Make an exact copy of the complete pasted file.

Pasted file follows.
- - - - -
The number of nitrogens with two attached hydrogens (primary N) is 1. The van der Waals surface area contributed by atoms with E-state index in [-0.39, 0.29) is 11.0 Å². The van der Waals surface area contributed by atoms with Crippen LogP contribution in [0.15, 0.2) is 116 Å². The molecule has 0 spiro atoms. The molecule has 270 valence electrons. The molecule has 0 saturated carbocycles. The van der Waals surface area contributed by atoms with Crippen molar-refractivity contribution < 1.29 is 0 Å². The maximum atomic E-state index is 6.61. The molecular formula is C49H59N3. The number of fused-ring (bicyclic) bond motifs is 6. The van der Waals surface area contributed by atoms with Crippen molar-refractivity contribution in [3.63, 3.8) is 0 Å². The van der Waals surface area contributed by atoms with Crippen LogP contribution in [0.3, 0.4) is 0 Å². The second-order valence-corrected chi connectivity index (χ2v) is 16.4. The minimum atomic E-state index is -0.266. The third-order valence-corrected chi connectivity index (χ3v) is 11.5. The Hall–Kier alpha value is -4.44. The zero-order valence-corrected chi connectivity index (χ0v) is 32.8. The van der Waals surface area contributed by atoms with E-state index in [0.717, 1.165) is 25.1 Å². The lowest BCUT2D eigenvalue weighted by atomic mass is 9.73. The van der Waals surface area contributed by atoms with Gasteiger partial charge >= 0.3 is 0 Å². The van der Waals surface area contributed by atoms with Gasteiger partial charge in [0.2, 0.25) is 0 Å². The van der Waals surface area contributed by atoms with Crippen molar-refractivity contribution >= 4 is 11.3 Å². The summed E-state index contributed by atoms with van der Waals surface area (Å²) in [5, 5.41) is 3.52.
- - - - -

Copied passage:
The number of nitrogens with two attached hydrogens (primary N) is 1. The van der Waals surface area contributed by atoms with E-state index in [-0.39, 0.29) is 11.0 Å². The van der Waals surface area contributed by atoms with Crippen LogP contribution in [0.15, 0.2) is 116 Å². The molecule has 0 spiro atoms. The molecule has 270 valence electrons. The molecule has 0 saturated carbocycles. The van der Waals surface area contributed by atoms with Crippen molar-refractivity contribution < 1.29 is 0 Å². The maximum atomic E-state index is 6.61. The molecular formula is C49H59N3. The number of fused-ring (bicyclic) bond motifs is 6. The van der Waals surface area contributed by atoms with Crippen molar-refractivity contribution in [3.63, 3.8) is 0 Å². The van der Waals surface area contributed by atoms with Crippen LogP contribution in [0.3, 0.4) is 0 Å². The second-order valence-corrected chi connectivity index (χ2v) is 16.4. The minimum atomic E-state index is -0.266. The third-order valence-corrected chi connectivity index (χ3v) is 11.5. The Hall–Kier alpha value is -4.44. The zero-order valence-corrected chi connectivity index (χ0v) is 32.8. The van der Waals surface area contributed by atoms with E-state index in [0.717, 1.165) is 25.1 Å². The lowest BCUT2D eigenvalue weighted by atomic mass is 9.73. The van der Waals surface area contributed by atoms with Gasteiger partial charge >= 0.3 is 0 Å². The van der Waals surface area contributed by atoms with Gasteiger partial charge in [0.2, 0.25) is 0 Å². The van der Waals surface area contributed by atoms with Crippen molar-refractivity contribution >= 4 is 11.3 Å². The summed E-state index contributed by atoms with van der Waals surface area (Å²) in [5, 5.41) is 3.52.